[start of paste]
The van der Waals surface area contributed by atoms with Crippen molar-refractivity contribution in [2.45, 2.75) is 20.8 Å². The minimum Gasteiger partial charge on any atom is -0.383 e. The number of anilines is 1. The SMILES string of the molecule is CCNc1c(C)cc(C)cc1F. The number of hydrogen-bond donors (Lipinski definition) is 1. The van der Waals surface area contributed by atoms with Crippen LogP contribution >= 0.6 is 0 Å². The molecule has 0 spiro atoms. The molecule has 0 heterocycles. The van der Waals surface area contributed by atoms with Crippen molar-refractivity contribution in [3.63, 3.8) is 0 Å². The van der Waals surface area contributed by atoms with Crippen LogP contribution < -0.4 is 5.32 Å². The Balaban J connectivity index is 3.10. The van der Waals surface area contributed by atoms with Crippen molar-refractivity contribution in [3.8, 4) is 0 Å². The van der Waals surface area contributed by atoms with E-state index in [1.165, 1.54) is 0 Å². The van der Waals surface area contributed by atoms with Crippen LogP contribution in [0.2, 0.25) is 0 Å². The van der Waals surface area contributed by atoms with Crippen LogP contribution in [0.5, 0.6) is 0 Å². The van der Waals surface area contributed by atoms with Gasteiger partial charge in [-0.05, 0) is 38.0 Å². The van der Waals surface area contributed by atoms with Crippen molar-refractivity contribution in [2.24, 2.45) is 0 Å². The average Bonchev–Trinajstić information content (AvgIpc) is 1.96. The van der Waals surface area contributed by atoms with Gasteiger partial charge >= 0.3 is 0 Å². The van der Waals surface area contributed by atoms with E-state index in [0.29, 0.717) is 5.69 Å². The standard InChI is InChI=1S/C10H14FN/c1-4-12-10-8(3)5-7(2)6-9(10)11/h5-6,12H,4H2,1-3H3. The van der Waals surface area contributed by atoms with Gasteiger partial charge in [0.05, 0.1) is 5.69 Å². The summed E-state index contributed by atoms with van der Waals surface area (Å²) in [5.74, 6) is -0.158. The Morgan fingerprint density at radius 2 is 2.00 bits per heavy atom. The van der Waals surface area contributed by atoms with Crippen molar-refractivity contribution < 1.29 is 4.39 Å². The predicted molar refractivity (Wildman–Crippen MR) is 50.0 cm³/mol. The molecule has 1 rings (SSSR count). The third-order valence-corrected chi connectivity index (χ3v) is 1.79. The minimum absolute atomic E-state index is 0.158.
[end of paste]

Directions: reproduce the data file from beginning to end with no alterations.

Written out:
The van der Waals surface area contributed by atoms with Crippen molar-refractivity contribution in [2.45, 2.75) is 20.8 Å². The minimum Gasteiger partial charge on any atom is -0.383 e. The number of anilines is 1. The SMILES string of the molecule is CCNc1c(C)cc(C)cc1F. The number of hydrogen-bond donors (Lipinski definition) is 1. The van der Waals surface area contributed by atoms with Crippen LogP contribution >= 0.6 is 0 Å². The molecule has 0 spiro atoms. The molecule has 0 heterocycles. The van der Waals surface area contributed by atoms with Crippen molar-refractivity contribution in [3.63, 3.8) is 0 Å². The van der Waals surface area contributed by atoms with Crippen LogP contribution < -0.4 is 5.32 Å². The Balaban J connectivity index is 3.10. The van der Waals surface area contributed by atoms with Crippen molar-refractivity contribution in [3.8, 4) is 0 Å². The van der Waals surface area contributed by atoms with E-state index in [1.165, 1.54) is 0 Å². The van der Waals surface area contributed by atoms with Crippen LogP contribution in [0.2, 0.25) is 0 Å². The van der Waals surface area contributed by atoms with Crippen LogP contribution in [0.5, 0.6) is 0 Å². The van der Waals surface area contributed by atoms with Gasteiger partial charge in [-0.05, 0) is 38.0 Å². The van der Waals surface area contributed by atoms with Crippen molar-refractivity contribution in [2.24, 2.45) is 0 Å². The average Bonchev–Trinajstić information content (AvgIpc) is 1.96. The van der Waals surface area contributed by atoms with Gasteiger partial charge >= 0.3 is 0 Å². The van der Waals surface area contributed by atoms with E-state index in [0.29, 0.717) is 5.69 Å². The standard InChI is InChI=1S/C10H14FN/c1-4-12-10-8(3)5-7(2)6-9(10)11/h5-6,12H,4H2,1-3H3. The van der Waals surface area contributed by atoms with Gasteiger partial charge in [0.05, 0.1) is 5.69 Å². The summed E-state index contributed by atoms with van der Waals surface area (Å²) in [5.74, 6) is -0.158. The Morgan fingerprint density at radius 2 is 2.00 bits per heavy atom. The van der Waals surface area contributed by atoms with Crippen molar-refractivity contribution < 1.29 is 4.39 Å². The predicted molar refractivity (Wildman–Crippen MR) is 50.0 cm³/mol. The molecule has 1 rings (SSSR count). The third-order valence-corrected chi connectivity index (χ3v) is 1.79. The minimum absolute atomic E-state index is 0.158.